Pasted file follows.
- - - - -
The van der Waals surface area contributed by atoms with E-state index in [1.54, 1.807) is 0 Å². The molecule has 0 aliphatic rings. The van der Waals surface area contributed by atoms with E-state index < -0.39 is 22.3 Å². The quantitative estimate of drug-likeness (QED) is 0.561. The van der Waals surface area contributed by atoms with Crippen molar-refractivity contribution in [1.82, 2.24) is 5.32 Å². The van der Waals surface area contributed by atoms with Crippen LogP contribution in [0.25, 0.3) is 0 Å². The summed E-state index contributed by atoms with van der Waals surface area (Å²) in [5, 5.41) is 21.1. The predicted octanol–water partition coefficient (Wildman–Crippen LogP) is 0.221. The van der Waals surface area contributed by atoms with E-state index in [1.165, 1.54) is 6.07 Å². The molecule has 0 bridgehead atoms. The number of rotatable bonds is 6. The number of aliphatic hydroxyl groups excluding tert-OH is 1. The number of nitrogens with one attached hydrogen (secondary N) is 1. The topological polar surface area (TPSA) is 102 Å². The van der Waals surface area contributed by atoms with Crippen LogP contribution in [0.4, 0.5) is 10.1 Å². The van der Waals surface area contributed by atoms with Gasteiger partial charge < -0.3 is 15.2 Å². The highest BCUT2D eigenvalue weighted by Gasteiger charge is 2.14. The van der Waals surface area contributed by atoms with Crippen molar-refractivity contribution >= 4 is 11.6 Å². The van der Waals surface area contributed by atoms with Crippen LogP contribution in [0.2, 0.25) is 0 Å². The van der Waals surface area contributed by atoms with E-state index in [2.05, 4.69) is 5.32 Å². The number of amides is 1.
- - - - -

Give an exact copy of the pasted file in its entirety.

The van der Waals surface area contributed by atoms with E-state index in [1.54, 1.807) is 0 Å². The molecule has 0 aliphatic rings. The van der Waals surface area contributed by atoms with E-state index < -0.39 is 22.3 Å². The quantitative estimate of drug-likeness (QED) is 0.561. The van der Waals surface area contributed by atoms with Crippen molar-refractivity contribution in [1.82, 2.24) is 5.32 Å². The van der Waals surface area contributed by atoms with Crippen LogP contribution in [0.25, 0.3) is 0 Å². The summed E-state index contributed by atoms with van der Waals surface area (Å²) in [5, 5.41) is 21.1. The predicted octanol–water partition coefficient (Wildman–Crippen LogP) is 0.221. The van der Waals surface area contributed by atoms with E-state index in [1.165, 1.54) is 6.07 Å². The molecule has 0 bridgehead atoms. The number of rotatable bonds is 6. The number of aliphatic hydroxyl groups excluding tert-OH is 1. The number of nitrogens with one attached hydrogen (secondary N) is 1. The topological polar surface area (TPSA) is 102 Å². The van der Waals surface area contributed by atoms with Crippen LogP contribution in [0.4, 0.5) is 10.1 Å². The van der Waals surface area contributed by atoms with Gasteiger partial charge < -0.3 is 15.2 Å². The highest BCUT2D eigenvalue weighted by Gasteiger charge is 2.14. The van der Waals surface area contributed by atoms with Crippen molar-refractivity contribution >= 4 is 11.6 Å². The van der Waals surface area contributed by atoms with Crippen LogP contribution in [0.2, 0.25) is 0 Å². The van der Waals surface area contributed by atoms with E-state index in [2.05, 4.69) is 5.32 Å². The number of amides is 1.